Generals fight the last war, investors focus on happier days, and policy decisions are made at 80 miles per hour while looking only at the rearview mirror. Past performance does not predict future results, but what else are you going to use?
Just this past spring, when the economic data were coming in rosier and the
was making its fourth and fatal failure in front of 1175, I opined that the sharp growth in the monetary base produced by the
series of rate cuts could lead to an explosive jump in the money supply and -- here's the hoot -- a stock market rally (once credit spreads declined and commercial loan demand resumed growing). A given supply of base money, defined as cash plus reserve deposits in central banks, is multiplied through bank lending, or credit, into the final money supply measured as various M's.
Even though bank lending is not as central to corporate financing as it once was -- many borrowers go directly to the commercial paper market instead -- it is an important measure of both credit demand and overall financial system liquidity.
As noted here last week, risk acceptance in stocks cannot occur without narrower credit spreads in corporate bonds, and that won't happen until banks are willing to lend from their own balance sheets. After all, if banks -- whose secured loans stand at the apex of corporations' capital structure seniority -- aren't willing to supply funds, why should bond investors or, last in line, common stock investors?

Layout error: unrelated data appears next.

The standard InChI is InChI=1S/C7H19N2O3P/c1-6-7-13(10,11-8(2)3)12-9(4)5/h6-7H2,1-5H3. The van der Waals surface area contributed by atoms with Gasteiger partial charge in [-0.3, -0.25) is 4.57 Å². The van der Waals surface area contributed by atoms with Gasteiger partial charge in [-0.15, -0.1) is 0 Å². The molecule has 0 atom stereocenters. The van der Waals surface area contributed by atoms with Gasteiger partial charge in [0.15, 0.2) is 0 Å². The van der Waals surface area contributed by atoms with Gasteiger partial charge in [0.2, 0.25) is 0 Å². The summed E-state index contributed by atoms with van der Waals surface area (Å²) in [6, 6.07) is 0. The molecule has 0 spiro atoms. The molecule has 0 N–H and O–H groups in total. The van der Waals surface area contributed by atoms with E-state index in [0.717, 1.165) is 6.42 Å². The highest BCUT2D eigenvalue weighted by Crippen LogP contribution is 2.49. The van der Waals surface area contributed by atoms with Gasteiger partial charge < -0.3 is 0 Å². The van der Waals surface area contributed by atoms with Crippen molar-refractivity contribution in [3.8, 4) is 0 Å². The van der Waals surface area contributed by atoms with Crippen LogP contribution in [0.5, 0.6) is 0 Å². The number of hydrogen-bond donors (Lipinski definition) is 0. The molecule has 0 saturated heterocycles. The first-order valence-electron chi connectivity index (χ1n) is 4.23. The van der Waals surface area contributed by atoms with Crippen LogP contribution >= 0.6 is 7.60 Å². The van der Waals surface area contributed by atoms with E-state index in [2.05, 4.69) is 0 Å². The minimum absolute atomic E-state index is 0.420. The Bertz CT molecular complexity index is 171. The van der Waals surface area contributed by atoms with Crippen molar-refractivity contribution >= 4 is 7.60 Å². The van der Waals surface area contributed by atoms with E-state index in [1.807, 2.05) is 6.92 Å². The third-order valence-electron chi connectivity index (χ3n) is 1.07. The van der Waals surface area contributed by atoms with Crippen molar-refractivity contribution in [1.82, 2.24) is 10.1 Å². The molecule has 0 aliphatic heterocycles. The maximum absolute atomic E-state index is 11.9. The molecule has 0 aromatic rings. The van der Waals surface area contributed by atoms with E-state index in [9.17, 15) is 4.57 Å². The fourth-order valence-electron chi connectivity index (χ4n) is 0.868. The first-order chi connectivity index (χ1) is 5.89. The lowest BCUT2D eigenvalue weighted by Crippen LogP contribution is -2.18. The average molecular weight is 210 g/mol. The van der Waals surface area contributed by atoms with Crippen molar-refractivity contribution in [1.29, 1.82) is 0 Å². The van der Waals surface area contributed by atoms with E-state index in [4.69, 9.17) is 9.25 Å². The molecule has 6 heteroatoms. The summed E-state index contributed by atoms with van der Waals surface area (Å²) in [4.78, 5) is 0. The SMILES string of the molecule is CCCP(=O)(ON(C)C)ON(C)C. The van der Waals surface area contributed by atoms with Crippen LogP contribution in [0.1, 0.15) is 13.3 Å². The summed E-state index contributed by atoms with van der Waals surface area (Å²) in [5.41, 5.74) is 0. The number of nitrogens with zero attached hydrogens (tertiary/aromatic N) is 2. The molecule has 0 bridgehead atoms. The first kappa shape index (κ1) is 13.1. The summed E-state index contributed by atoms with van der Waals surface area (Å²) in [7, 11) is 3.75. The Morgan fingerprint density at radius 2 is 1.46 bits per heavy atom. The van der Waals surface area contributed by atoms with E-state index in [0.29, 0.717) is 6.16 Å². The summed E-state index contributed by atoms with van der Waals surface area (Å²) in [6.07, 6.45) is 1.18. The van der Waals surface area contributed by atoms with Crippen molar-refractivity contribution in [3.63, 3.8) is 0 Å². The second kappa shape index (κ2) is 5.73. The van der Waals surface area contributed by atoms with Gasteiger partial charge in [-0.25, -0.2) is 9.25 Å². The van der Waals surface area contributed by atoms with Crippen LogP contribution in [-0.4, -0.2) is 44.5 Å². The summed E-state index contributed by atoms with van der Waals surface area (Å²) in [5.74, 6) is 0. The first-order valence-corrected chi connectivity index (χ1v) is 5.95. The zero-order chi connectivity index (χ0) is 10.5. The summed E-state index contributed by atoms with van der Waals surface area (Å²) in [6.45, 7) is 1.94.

If we overlay the Conference Board's index of commercial and industrial loans, which are deflated to 1996 dollars by the personal consumption expenditures deflator, to a similar "real dollar" S&P 500, we can see just how sharp the decline in bank lending has been. Moreover, previous downturns in the recessions of 1974-1975 and early 1990s did not correspond to equally severe downturns in stocks, not even on a lagging basis.
Bottom line: The current implosion of risk acceptance, while not regarded commonly as a credit crunch, is threatening the money supply's growth, which in turn is threatening deflationary pressure.
The Loan Ranger to the Rescue
Suppose They Gave an Economy and Nobody Invested
This past January I had nice things to say about
silver stocks, and
last October I had advocated investing in assets such as high-yield bonds, commodities and emerging markets, asset categories that benefit from low interest rates and declining credit spreads. Indeed, high-yield has outperformed stocks since then, and we all know about the big spring rally in gold stocks and the relative resilience of emerging markets, particularly non-Japan Asia.
But by the end of May, the spread
between inflation-indexed (TIPS) and nominal bonds started to contract, and the gold rally started to stall. Yes, the dollar continued to weaken against the euro and especially the yen for a while longer, but nothing else signaled incipient inflationary pressures. Even the dollar's slide did not indicate an overly rapid increase in the money supply so much as a restoration to levels dictated by trade flows and interest rate differentials. It had levitated though a combination of stress elsewhere and a stubborn belief that asset returns in the U.S. still were greater than available elsewhere.
Commodity prices are now in retreat, and that is even more astonishing given the effects of dry weather on the U.S. grain crop. Let's take a look at the movements of